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If at all possible, they don't. They ask developers to estimate it. Estimates should always be made by the people who will perform the work being estimated. If this is not done, then you run the following two risks: The estimate is inaccurate, as the person who estimated it did not have the knowledge of what work needed to be done The people who do the ...


11

Have Task Performers Provide Estimates In agile frameworks (and even in sensible non-agile frameworks), project managers should never estimate work items themselves. Instead, the people who will actually do the work ("task performers") do the estimation! To get the most realistic estimates, have the task performers estimate the time and complexity of the ...


9

The official answer to the problem is: There is no fixed numbers. If it makes more sense to have a big story be 100 points, go for it. If it makes more sense to have stories that are 1/2 point, use that. Use both if you have to. However, for your problem, you may want to look at your 1-point-stories though. Are those actually stories and what is your ...


8

It is very rare that this is possible. But it can happen, so let's look at it: Any estimate is based off of statistical evidence from past experiences doing similar work. If the work we are doing is remarkably similar and we have a large set of data to work from, we can make estimates largely from categorizing the task. For example, I used to work in a data ...


8

What should be my actions in this situation now? I cannot tell the client that the development of the feature has stopped because the dev went on vacation. This would be unprofessional. Honesty is the best. You don't necessarily need to mention vacation, but being up front that, due to circumstances, the work will not be completed as originally ...


6

A short answer to start with. If you have the Product Owner available with a well-defined list of Acceptance Criteria against User Stories, your agile team can conduct an effective Story Sizing session. Agile estimation (specially the Story Points estimation technique) is based on relative sizing. You need don't need to have 100% clarity to estimate ...


6

Great question, and a great problem to have :) If a team is ahead of schedule, it's still ultimately up to them as to how to manage their work. I suggest asking them what their stretch goal should be relative to the next highest-value yielding work in the product backlog, all while providing transparency to the PO. There's nothing that says you can't ...


6

In terms of how to do better next time: It sounds as if you identified the risk as one of medium risk (might be ready) and high severity (huge business value), and you decided to monitor the risk (communicated with him on a daily basis and the progress seemed satisfactory). Monitoring the risk basically left you in a situation of "success-oriented ...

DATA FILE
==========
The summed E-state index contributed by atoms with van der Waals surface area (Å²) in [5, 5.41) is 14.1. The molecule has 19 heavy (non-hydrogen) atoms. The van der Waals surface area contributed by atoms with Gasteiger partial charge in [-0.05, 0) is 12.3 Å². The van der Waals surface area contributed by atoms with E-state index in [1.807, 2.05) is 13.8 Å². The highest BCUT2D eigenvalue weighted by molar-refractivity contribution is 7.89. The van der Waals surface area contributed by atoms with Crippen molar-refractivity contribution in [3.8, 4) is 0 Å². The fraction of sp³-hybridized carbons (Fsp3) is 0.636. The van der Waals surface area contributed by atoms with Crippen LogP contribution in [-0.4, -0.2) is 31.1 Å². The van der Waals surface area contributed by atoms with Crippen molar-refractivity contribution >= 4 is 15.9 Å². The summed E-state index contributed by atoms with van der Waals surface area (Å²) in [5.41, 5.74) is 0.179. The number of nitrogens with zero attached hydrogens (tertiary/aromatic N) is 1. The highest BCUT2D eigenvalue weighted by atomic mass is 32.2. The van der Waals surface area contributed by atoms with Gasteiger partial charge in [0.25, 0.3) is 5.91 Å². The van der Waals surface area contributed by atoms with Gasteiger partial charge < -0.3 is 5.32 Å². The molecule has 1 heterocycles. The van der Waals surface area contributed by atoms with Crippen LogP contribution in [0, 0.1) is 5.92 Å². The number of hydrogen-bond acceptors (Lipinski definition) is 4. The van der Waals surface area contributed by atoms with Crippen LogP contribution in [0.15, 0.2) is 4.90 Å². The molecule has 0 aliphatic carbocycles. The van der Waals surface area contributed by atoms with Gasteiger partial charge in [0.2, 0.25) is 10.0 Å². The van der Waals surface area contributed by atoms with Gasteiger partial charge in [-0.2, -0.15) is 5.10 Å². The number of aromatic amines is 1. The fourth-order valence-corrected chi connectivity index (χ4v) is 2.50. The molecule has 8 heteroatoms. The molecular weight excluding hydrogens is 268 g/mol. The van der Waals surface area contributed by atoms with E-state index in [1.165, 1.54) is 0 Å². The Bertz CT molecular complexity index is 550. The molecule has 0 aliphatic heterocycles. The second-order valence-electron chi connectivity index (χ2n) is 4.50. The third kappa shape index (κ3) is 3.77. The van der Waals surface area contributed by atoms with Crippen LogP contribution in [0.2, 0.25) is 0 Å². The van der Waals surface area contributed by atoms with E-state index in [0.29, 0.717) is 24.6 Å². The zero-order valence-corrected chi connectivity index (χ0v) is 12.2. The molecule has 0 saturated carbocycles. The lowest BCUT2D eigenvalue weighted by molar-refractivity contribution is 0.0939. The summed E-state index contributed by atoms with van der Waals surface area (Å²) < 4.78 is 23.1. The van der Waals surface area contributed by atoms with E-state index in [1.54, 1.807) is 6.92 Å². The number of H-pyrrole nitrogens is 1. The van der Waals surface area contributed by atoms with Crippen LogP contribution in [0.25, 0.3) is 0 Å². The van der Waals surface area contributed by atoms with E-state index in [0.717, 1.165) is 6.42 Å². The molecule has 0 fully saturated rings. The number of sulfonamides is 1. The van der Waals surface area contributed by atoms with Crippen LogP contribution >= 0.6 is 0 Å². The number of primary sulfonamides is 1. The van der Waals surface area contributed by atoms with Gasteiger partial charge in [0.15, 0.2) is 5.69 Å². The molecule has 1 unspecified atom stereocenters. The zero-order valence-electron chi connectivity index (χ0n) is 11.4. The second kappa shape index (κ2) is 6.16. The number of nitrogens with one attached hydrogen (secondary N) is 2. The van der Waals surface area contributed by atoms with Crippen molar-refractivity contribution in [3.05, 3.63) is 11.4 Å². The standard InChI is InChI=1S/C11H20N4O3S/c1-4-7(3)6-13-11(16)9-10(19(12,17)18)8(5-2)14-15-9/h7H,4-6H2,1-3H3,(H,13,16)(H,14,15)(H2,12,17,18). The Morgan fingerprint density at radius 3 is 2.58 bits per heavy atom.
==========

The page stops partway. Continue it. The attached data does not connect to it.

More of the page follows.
5

You are entering dangerous territory here. Why? Because programming is an art. If you start measuring things like lines of code written then instead of writing clever code, they will write verbose code. If you start measuring things like tasks finished then they will finish lots of tasks, but ignore quality, like implementing corner cases. If you start ...


5

Ask the person asking you. This advice applies in general - whenever someone uses a term with which you are unfamiliar, ask them what it means. This carries a slight risk of making you seem ignorant. Which is far better than the large risk involved when making an incorrect assumption, which can end up being costly to the project. Not to mention, it's ...


4

What a wonderful problem to have - to be ahead of schedule. Besides for trying to get ahead on future tasks, I would suggest the following: Code reviews Adding comments to the code Updating specs to match to match the code Blackbox and whitebox testing of code Some fun activity; otherwise you may essentially be punishing the team for doing a great job by ...


4

Estimating using story points at the story level and time at the task level isn't necessary, but it can be useful, particularly for teams that are new to Scrum. Some reasons for using time-based task estimates include: The time-based estimates can act as a sanity check against your story point capacity If you have specialists in your team, you can check to ...


4

You are asking a question in good faith and the truth is story points may or may not help you. Like a lot of practices and patterns within the Agile ecosystem; it depends. Let's break your points down in order of importance. I know I have 13 people, 5 months and have to deliver X features. How would story points help me in this situation? I am really ...


4

TL;DR There's no single formula for determining how many tests a set of specifications will require. However, you can estimate level-of-effort and set quality targets based on your test plans, provided the people making the estimates are the ones who will be doing the actual work. The Testing Pyramid and Its Effects on the "Iron Triangle" There is no ...


4

No team I ever met was self-motivated to fill out bureaucracy tickets. The question you should ask is: who wants them to count hours and why. Then find out how to solve that need. Ideally, you have a capacity for each team member and that capacity goes down when you have meetings. A person there for 8 hours per day might only have 6 hours of capacity. ...


3